The decals for the dash and console are also a very welcome addition, but the heavily molded detail complicates application without some adjustments. You can remove the raised details or fill the recesses, as I did. After shaving off the headlight and cigarette lighter knobs, I filled the gauges, A/C vents, and controls with canopy glue. The glue shrinks, so it took a couple of applications. Then I brushed three coats of Pledge Floor Gloss (PFG) over the canopy glue to even out the surfaces and let it dry for 24 hours, 7

The decals fit well when they did not have to align with or conform to the molded detail. I applied the main section first to ensure the gauges could be centered in their respective openings, 8.

I removed the raised details from the console because they’re relatively flush on the real cars. (Yes, I should have done it before painting, but it was an easy fix.) I filled the outer edges of the shifter plate with superglue before sanding it down making sure not to fill the slot in the center. I sanded the base of the shifter to about ¼ of its original thickness so it would sit below the shifter plate, 9.

The kit provides decals for door handles and window cranks. A slight error on the instructions has the wrong number for the left door handle (No. 19 should be No. 18 for both sides), 10.

The engine is what one would expect from a kit of this era: A somewhat simplified Pontiac 400. It comes with a two-piece Holley carb; factory stock would be a Rochester Quadrajet. Either way, it’s hidden under the shaker scoop. Decals are provided for the fan belts, oil filter, and upper radiator hose, 11.

Extra decals for the scoop are included for later years, but it didn’t have any markings in ’70.

Despite the fine additions Revell made to the decal sheet with stripes and a ton of interior, exterior, and under-hood details, the Trans Am lettering is conspicuously missing from the decals and box art. This is probably due to a licensing issue.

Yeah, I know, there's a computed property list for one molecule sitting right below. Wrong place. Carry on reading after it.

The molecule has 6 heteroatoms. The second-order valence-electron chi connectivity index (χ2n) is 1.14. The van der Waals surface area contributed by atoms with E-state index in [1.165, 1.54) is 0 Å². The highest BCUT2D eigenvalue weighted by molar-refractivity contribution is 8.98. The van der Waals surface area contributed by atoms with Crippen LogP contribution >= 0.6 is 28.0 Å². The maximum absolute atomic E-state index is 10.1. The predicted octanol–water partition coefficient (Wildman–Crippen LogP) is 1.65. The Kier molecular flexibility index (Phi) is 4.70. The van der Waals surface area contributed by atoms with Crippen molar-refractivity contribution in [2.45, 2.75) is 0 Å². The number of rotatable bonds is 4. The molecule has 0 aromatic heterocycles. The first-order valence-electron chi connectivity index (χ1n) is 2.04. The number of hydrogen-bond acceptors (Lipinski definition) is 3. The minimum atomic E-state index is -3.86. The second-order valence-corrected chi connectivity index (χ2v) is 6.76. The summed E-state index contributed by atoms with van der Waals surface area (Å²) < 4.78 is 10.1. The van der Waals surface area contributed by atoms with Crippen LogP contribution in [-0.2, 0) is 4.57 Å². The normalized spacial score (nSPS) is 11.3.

Nevertheless, for me, it is an omission that stands out on the finished model. I drew up the lettering and printed up a set of three (two front fenders and the rear spoiler) on clear decal paper. All the decals benefitted from a little Tamiya Mark Fit (mild) decal solvent to help them conform.  

The instructions show the interior cemented to the chassis before mounting the body over both.  However, the drawings show locating bosses absent on the parts. I tacked the interior to the body first, then slid the chassis into that assembly. The grille and headlight assembly fits into the nose positively but looks a bit off around the head and parking lights.

The tires have the proper Firestone lettering tampo-printed on their sides, but the tread is still the Goodyear Eagle GT pattern. In this instance, I like the sidewall detail more than I’m concerned about the tread pattern. Ignore the tire-decal instructions.

The Rallye II wheels come chrome plated; in 1970 the Trans Am did not have chrome trim rings even though many were retrofitted with them by their owners. Since the detail of the raw steel wheel is not molded as such, I went with the chrome accents. I hand-painted Tamiya gunmetal (X-10) for the gray areas and flat aluminum (XF-16) for the argent colored details. The kit provides decals for the PMD center caps, 12. A great touch!

If you’re looking for a bit of a custom look, the kit includes a set of larger wheels and tires with decals.

The shaker scoop and air cleaner did not sit in the center of the opening upon final assembly. I shaved about half of the mounting boss on the bottom of the air cleaner so I could position it after closing the hood. A drop of canopy glue dropped in the hole of the carb kept it in place, 13.

Final thoughts
All in all, Revell’s reissued 1970 Firebird is an enjoyable kit to build, and the minor adjustments I made were very easy. Sure, there are more corrections you could make, but once it is assembled, it looks pretty darn good. I recommend this kit and would gladly build another.